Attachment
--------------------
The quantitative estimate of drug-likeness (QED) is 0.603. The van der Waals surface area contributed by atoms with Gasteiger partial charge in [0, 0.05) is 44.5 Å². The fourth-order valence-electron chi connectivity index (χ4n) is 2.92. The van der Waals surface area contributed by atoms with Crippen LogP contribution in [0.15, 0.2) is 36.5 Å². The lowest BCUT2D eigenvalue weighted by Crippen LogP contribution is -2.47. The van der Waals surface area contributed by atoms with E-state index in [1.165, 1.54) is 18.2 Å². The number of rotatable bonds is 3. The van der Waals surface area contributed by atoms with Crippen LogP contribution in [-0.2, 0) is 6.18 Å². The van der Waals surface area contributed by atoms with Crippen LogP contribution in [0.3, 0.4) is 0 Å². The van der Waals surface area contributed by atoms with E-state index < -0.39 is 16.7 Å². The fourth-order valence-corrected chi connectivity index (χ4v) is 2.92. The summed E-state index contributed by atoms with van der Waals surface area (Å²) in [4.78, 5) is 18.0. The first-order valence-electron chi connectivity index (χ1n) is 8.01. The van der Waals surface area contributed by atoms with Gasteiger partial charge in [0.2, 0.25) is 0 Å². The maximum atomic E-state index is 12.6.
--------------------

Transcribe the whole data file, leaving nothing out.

The quantitative estimate of drug-likeness (QED) is 0.603. The van der Waals surface area contributed by atoms with Gasteiger partial charge in [0, 0.05) is 44.5 Å². The fourth-order valence-electron chi connectivity index (χ4n) is 2.92. The van der Waals surface area contributed by atoms with Crippen LogP contribution in [0.15, 0.2) is 36.5 Å². The lowest BCUT2D eigenvalue weighted by Crippen LogP contribution is -2.47. The van der Waals surface area contributed by atoms with E-state index in [1.165, 1.54) is 18.2 Å². The number of rotatable bonds is 3. The van der Waals surface area contributed by atoms with Crippen LogP contribution in [-0.2, 0) is 6.18 Å². The van der Waals surface area contributed by atoms with Crippen LogP contribution in [0.3, 0.4) is 0 Å². The van der Waals surface area contributed by atoms with E-state index < -0.39 is 16.7 Å². The fourth-order valence-corrected chi connectivity index (χ4v) is 2.92. The summed E-state index contributed by atoms with van der Waals surface area (Å²) in [4.78, 5) is 18.0. The first-order valence-electron chi connectivity index (χ1n) is 8.01. The van der Waals surface area contributed by atoms with Gasteiger partial charge in [0.2, 0.25) is 0 Å². The maximum atomic E-state index is 12.6.